only precede a (e.g. g, n), or only follow i (e.g. p, m), the fact
that there are some environments (e.g. after s, or before t) where it is
impossible to predict whether a or i should occur means that there’s no way
to always consistently predict which sound appears where, so the difference
between these 2 sounds must be meaningful, so phonemic. By similar logic, the
differences between a and u, a and e, and a and o must also be
phonemic; make sure you understand why. Okay, so a is a phonemically unique
vowel. What about the rest? Well, i and u occur in lots of the same
contexts: after t, k, and # (word edge), and before g, v, s, m,
n, l. Since you can’t ever predict the occurrence of i vs. u – since i
and u aren’t in perfectly complementary distribution – they must also be
meaningfully different. The difference between e and o is meaningful, too –
both show up after n, and before exactly the same set of sounds – q and
?, and at the ends of words. These contexts are, finally, predictably
different from those where i and u show up: e and o occur only before
q, ?, and #, while i and u never occur in these contexts. This suggests
that e/o are allophones of i/u, or vice versa.

Now we have to sort out the
complicated relationship between these four sounds. In the diagram below, solid
lines represent meaningful differences, while dashed lines represent predictable
differences. It looks at this point like there are two phonemic vowels here,
and the other two are predictable allophones of these variants. But which are
the underlying representations, i-u or e-o? And are the allophonic
pairs i-e and u-o or i-o and u-e?

 

The underlying representations
are i and u. These high vowels show up in lots and lots of contexts, while
e and o show up in extremely specific contexts: before uvulars and
wordfinally. Rule (a) below is much simpler than (b); it’s much easier to
imagine i-u becoming e-o in these few contexts than e-o almost
always changing their forms. (a) The real rule (almost): i and u become e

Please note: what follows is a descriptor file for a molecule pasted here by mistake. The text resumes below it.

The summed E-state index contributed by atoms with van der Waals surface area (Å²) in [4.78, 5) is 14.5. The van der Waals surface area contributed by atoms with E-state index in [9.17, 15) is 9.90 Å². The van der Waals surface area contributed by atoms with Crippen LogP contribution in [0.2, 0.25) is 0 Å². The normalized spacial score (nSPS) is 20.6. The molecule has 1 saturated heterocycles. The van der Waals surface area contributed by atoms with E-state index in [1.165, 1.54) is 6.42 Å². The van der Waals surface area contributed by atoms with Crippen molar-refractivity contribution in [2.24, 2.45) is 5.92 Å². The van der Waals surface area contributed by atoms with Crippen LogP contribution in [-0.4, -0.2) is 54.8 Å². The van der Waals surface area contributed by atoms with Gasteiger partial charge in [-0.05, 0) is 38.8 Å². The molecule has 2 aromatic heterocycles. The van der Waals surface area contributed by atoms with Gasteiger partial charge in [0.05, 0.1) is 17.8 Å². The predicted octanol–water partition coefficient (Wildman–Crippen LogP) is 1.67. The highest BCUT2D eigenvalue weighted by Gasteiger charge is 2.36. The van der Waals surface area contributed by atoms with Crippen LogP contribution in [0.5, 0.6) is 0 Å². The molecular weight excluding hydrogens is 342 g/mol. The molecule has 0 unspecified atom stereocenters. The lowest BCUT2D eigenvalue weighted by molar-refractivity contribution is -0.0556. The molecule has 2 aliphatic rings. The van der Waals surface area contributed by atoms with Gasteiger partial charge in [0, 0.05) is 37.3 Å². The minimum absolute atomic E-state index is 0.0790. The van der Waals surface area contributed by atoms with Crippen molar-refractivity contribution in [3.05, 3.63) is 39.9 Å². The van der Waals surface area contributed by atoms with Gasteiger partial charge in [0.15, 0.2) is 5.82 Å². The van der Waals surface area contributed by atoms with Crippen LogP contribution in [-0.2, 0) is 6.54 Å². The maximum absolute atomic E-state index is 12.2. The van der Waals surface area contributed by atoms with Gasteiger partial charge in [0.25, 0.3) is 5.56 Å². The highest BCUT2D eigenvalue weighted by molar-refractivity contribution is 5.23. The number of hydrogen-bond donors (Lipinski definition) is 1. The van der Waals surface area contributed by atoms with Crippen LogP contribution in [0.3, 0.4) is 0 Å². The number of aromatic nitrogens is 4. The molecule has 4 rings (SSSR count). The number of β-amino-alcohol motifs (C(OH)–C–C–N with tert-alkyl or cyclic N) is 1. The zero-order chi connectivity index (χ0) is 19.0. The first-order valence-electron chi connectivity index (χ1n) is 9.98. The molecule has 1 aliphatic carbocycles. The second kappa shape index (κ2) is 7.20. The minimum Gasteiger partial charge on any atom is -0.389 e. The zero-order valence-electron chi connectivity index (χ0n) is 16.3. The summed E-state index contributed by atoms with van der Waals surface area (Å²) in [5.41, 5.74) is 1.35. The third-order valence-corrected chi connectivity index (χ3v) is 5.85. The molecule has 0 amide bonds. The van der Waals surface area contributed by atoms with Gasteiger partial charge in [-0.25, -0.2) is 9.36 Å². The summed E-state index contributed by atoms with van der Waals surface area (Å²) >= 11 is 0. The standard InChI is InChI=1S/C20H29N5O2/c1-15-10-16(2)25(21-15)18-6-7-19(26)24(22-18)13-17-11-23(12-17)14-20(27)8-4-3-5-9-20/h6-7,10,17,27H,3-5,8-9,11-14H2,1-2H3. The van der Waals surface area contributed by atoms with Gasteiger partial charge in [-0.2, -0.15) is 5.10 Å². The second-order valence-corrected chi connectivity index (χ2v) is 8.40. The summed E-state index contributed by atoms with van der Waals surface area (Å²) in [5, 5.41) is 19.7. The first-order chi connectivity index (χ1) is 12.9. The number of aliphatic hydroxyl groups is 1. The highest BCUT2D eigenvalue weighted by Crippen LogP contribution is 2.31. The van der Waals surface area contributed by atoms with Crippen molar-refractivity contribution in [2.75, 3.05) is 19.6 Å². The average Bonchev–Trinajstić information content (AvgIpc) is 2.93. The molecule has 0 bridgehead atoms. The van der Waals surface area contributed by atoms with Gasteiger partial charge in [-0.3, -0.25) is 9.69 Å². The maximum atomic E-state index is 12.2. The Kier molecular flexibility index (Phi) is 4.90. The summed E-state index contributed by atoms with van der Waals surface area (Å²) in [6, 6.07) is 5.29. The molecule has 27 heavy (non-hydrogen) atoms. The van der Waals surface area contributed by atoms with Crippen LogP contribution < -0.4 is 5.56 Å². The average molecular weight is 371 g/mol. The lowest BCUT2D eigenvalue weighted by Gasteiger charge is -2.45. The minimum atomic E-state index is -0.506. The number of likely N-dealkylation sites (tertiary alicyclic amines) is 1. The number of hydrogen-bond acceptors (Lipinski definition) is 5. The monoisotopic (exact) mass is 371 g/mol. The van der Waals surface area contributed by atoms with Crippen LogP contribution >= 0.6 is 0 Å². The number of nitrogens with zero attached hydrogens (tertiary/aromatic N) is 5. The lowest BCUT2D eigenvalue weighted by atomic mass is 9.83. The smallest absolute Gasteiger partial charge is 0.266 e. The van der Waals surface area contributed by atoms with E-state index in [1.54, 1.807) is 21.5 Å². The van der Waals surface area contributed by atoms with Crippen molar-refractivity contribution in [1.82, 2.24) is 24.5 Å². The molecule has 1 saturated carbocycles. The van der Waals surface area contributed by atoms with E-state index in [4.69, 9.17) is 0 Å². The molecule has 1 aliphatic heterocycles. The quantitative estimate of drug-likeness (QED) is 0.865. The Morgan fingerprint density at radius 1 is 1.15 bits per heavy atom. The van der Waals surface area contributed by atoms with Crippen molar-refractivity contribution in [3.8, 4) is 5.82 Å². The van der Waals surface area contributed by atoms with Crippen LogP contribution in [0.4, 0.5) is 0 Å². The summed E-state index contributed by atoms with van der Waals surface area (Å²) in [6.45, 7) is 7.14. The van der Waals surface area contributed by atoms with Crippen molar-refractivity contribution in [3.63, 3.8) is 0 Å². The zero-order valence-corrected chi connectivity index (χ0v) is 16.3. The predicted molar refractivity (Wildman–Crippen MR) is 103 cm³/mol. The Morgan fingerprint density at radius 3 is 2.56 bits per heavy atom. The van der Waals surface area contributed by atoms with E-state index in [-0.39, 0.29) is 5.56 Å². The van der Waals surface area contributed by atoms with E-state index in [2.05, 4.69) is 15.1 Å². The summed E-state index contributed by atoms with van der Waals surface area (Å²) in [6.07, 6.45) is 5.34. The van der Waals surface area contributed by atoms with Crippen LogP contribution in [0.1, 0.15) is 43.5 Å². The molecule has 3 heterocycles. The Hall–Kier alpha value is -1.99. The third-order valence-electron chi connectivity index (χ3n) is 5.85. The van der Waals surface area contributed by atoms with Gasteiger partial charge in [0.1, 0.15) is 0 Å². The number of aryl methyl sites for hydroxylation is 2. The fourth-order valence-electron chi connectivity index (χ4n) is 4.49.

and o when they occur before uvulars or word-finally. (b) Too complex to be
the right rule: e and o become i and u when they occur before labials,
labiodentals, alveolars, velars, and vowels. Finally, does the underlying
representation i become the allophone e or o? Well, think about the
features: i: high, front, unrounded u:high, back, unrounded e:mid, front,
unrounded o: mid, back, unrounded Again towards the goal of writing a simple
rule (as simple rules are most often phonologically correct), if i changes to
e before uvulars and word-finally, it only needs to change its height feature;
if i ? o, it needs to change both height and backness. So the real,
complete rule looks like this: The whole real rule: i becomes e, and u
becomes o, when they occur before uvulars or word-finally.

iv) The words provided from
Inuktitut another dialect of the Inuit language are as follows:

ani female’s brother                    ini
place

aiviq walrus                                    iglu (snow) house

aivuq she goes home                   ukiuq winter

 

Basing of the data provided I can
conclude that Inuktitut has 3 phonemic vowels: i, a, u. We know that i
and a are phonemically different because of the minimal pair ini ~ ani,
i and u are phonemically different because of iglumit ~ iglumut, and
finally u and a are phonemically different because of ukiaq ~

ukiuq.

After care